Search anything and hit enter
  • Teams
  • Members
  • Projects
  • Events
  • Calls
  • Jobs
  • publications
  • Software
  • Tools
  • Network
  • Equipment

A little guide for advanced search:

  • Tip 1. You can use quotes "" to search for an exact expression.
    Example: "cell division"
  • Tip 2. You can use + symbol to restrict results containing all words.
    Example: +cell +stem
  • Tip 3. You can use + and - symbols to force inclusion or exclusion of specific words.
    Example: +cell -stem
e.g. searching for members in projects tagged cancer
Search for
Count
IN
OUT
Content 1
  • member
  • team
  • department
  • center
  • program_project
  • nrc
  • whocc
  • project
  • software
  • tool
  • patent
  • Administrative Staff
  • Assistant Professor
  • Associate Professor
  • Clinical Research Assistant
  • Full Professor
  • Graduate Student
  • Lab assistant
  • Non-permanent Researcher
  • Permanent Researcher
  • Pharmacist
  • PhD Student
  • Physician
  • Post-doc
  • Project Manager
  • Research Associate
  • Research Engineer
  • Retired scientist
  • Technician
  • Undergraduate Student
  • Veterinary
  • Visiting Scientist
  • Deputy Director of Center
  • Deputy Director of Department
  • Deputy Director of National Reference Center
  • Deputy Head of Facility
  • Director of Center
  • Director of Department
  • Director of Institute
  • Director of National Reference Center
  • Group Leader
  • Head of Facility
  • Head of Operations
  • Head of Structure
  • Honorary President of the Departement
  • Labex Coordinator
Content 2
  • member
  • team
  • department
  • center
  • program_project
  • nrc
  • whocc
  • project
  • software
  • tool
  • patent
  • Administrative Staff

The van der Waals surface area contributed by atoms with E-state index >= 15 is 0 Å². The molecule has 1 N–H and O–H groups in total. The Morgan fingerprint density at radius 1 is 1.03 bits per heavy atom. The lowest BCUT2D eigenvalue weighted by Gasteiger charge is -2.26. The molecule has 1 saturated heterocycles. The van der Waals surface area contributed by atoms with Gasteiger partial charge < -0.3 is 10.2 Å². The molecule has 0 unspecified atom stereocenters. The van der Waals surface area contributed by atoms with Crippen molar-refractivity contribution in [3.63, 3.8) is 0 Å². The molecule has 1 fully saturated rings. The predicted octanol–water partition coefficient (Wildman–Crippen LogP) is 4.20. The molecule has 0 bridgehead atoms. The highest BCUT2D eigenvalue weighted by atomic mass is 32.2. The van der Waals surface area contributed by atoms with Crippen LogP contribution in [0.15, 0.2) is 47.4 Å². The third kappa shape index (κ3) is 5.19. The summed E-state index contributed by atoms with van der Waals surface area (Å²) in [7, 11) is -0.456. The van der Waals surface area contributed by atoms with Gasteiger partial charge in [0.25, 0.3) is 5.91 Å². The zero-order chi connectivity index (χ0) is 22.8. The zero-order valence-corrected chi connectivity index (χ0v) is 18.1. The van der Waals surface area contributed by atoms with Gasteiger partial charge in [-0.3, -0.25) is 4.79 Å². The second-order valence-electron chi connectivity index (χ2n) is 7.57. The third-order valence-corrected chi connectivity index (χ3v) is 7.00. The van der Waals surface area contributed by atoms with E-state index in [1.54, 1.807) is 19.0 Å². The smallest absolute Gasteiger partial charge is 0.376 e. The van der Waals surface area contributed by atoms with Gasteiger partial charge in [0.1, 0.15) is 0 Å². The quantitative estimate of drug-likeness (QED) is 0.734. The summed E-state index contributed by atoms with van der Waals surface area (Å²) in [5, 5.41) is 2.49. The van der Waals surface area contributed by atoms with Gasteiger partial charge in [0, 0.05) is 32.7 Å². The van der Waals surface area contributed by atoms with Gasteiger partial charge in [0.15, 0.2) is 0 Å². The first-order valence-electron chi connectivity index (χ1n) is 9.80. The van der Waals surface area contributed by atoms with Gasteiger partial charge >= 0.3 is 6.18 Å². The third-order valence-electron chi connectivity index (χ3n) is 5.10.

• Assistant Professor
  • Associate Professor
  • Clinical Research Assistant
  • Full Professor
  • Graduate Student
  • Lab assistant
  • Non-permanent Researcher
  • Permanent Researcher
  • Pharmacist
  • PhD Student
  • Physician
  • Post-doc
  • Project Manager
  • Research Associate
  • Research Engineer
  • Retired scientist
  • Technician
  • Undergraduate Student
  • Veterinary
  • Visiting Scientist
  • Deputy Director of Center
  • Deputy Director of Department
  • Deputy Director of National Reference Center
  • Deputy Head of Facility
  • Director of Center
  • Director of Department
  • Director of Institute
  • Director of National Reference Center
  • Group Leader
  • Head of Facility
  • Head of Operations
  • Head of Structure
  • Honorary President of the Departement
  • Labex Coordinator
Search
Go back
Scroll to top
Share
© Research
Publication : Journal of cell science

Emerging roles of MICAL family proteins – from actin oxidation to membrane trafficking during cytokinesis

Scientific Fields
Diseases
Organisms
Applications
Technique

Published in Journal of cell science - 03 Apr 2017

Frémont S, Romet-Lemonne G, Houdusse A, Echard A

Link to Pubmed [PMID] – 28373242

J. Cell. Sci. 2017 May;130(9):1509-1517

Cytokinetic abscission is the terminal step of cell division, leading to the physical separation of the two daughter cells. The exact mechanism mediating the final scission of the intercellular bridge connecting the dividing cells is not fully understood, but requires the local constriction of endosomal sorting complex required for transport (ESCRT)-III-dependent helices, as well as remodelling of lipids and the cytoskeleton at the site of abscission. In particular, microtubules and actin filaments must be locally disassembled for successful abscission. However, the mechanism that actively removes actin during abscission is poorly understood. In this Commentary, we will focus on the latest findings regarding the emerging role of the MICAL family of oxidoreductases in F-actin disassembly and describe how Rab GTPases regulate their enzymatic activity. We will also discuss the recently reported role of MICAL1 in controlling F-actin clearance in the ESCRT-III-mediated step of cytokinetic abscission. In addition, we will highlight how two other members of the MICAL family (MICAL3 and MICAL-L1) contribute to cytokinesis by regulating membrane trafficking. Taken together, these findings establish the MICAL family as a key regulator of actin cytoskeleton dynamics and membrane trafficking during cell division.

https://www.ncbi.nlm.nih.gov/pubmed/28373242